On February 2, 2010, a jury convicted Mr. Bader on thirty-two of the thirty-three counts of the indictment, acquitting him on one count of receiving illegally imported goods (Count Sixteen). The jury further found that Mr. Bader had obtained a sum of $4.8 million in proceeds from his illegal activities, and that the College Pharmacy building listed in the indictment had facilitated the crimes charged. The district court entered judgment on Mr. Bader's

[678 F.3d 865]

convictions and the jury's forfeiture verdict. Mr. Bader then filed an array of post-trial motions, pursuant to which the district court entered a judgment of acquittal on twenty-three of the HGH distribution counts; they involved prescriptions to minors, which had been validly issued by licensed physicians. Mr. Bader was subsequently sentenced to a below-Guidelines term of imprisonment of forty months and exempted from any payment of a criminal fine, the court having concluded that the forfeiture of $4.8 million and the pharmacy-building constituted an adequate financial penalty. This appeal followed.

II. DISCUSSION

Mr. Bader challenges on appeal each of his convictions and attacks the district court's forfeiture order. More specifically, Mr. Bader raises an array of arguments contesting the legal propriety of the jury instructions and the sufficiency of the evidence; alleges prosecutorial misconduct and entrapment by estoppel; and asserts violations of his Sixth Amendment rights and federal evidentiary rules. Mr. Bader asks us to reverse his convictions or, in the alternative, to grant him a new trial. We address below each of his challenges.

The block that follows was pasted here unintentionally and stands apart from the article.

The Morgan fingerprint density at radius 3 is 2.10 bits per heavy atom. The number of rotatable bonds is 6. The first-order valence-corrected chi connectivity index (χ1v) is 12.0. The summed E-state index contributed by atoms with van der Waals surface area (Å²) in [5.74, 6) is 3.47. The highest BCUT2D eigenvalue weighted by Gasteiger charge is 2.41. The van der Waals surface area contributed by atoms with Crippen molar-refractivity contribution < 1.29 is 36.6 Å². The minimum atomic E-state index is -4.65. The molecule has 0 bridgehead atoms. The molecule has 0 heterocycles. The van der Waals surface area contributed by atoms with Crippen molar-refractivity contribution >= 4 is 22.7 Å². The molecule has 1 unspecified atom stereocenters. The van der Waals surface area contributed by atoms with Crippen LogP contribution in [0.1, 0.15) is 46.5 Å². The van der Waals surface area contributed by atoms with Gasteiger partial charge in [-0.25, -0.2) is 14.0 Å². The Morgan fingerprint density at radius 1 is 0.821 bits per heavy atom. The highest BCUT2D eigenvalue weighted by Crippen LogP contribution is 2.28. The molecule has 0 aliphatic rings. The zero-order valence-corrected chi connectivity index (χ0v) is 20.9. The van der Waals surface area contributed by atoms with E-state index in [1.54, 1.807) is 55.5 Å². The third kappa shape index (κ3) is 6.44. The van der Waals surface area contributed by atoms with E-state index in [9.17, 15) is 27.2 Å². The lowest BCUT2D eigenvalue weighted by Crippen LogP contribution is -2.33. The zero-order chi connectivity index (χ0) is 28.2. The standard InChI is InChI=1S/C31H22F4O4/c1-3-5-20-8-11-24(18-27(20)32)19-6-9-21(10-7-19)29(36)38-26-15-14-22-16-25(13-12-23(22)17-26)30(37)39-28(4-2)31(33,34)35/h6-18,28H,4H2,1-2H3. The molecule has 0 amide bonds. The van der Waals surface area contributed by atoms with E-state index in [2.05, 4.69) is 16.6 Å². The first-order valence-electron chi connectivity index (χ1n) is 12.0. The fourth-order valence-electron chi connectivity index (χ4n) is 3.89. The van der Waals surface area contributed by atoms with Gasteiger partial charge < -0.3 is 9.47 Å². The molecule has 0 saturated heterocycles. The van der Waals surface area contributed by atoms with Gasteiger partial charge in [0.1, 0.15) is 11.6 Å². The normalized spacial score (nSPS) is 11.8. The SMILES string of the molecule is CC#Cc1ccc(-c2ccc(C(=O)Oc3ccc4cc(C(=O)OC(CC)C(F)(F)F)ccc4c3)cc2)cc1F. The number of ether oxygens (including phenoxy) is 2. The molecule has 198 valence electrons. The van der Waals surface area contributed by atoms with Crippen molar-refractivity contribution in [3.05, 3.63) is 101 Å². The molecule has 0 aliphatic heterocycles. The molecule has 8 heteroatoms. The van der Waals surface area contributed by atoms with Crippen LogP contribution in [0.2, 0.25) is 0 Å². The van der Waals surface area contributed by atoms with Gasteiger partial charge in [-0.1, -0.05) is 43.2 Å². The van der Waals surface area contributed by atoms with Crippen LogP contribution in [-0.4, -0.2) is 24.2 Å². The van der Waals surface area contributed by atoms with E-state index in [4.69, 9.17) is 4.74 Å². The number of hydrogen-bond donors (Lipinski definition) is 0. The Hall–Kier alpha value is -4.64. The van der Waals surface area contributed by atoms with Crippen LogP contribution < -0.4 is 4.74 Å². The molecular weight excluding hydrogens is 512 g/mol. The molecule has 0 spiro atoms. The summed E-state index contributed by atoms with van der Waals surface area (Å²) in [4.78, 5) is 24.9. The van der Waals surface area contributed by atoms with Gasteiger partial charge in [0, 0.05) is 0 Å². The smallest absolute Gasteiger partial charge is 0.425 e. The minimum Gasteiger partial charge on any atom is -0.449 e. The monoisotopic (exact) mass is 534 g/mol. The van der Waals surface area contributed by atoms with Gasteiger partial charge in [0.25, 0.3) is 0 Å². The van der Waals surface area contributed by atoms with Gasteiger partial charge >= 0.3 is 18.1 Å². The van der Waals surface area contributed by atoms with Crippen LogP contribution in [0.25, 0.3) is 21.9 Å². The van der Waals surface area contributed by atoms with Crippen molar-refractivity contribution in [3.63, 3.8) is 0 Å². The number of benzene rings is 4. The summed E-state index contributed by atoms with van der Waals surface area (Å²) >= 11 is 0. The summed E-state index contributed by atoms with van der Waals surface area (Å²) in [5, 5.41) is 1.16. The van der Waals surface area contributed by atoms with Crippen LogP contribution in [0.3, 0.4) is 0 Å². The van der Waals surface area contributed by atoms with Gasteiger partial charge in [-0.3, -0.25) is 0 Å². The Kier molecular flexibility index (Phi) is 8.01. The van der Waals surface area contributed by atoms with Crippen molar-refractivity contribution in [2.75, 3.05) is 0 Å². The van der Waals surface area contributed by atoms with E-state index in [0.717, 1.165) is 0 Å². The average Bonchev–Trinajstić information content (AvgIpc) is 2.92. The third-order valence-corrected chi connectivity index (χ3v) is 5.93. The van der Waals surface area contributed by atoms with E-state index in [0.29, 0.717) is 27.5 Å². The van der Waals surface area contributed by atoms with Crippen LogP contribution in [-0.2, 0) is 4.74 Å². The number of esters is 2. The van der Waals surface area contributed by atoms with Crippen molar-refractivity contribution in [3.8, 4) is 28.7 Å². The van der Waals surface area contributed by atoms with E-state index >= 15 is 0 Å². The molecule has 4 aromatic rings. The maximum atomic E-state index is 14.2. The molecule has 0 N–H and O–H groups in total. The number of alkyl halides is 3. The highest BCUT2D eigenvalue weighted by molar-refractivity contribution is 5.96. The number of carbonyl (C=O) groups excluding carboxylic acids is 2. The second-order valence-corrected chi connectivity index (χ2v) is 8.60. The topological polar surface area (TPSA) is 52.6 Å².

A. Alleged Instructional Errors

Mr. Bader alleges that the district court erroneously instructed the jury in three ways: (1) by including an “alternative prong on uncharged API [active pharmaceutical ingredient] importation” when it issued instructions regarding the charges of knowingly facilitating the sale of HGH imported contrary to law and conspiring to do so, Aplt. Opening Br. at 51; (2) “by telling the jury [that] all [of the] evidence about compounding was irrelevant,” id. at 47; and (3) by refusing to instruct the jury on applicable state pharmacy laws and his First Amendment right to advertise. The government contends that any error in the court's “alternative prong” instruction was harmless, that the district court was correct to reject Mr. Bader's compounding definition, and that the court properly refused to instruct the jury regarding state pharmacy dispensing regulations and Mr. Bader's First Amendment rights.

1. “Finished” HGH versus API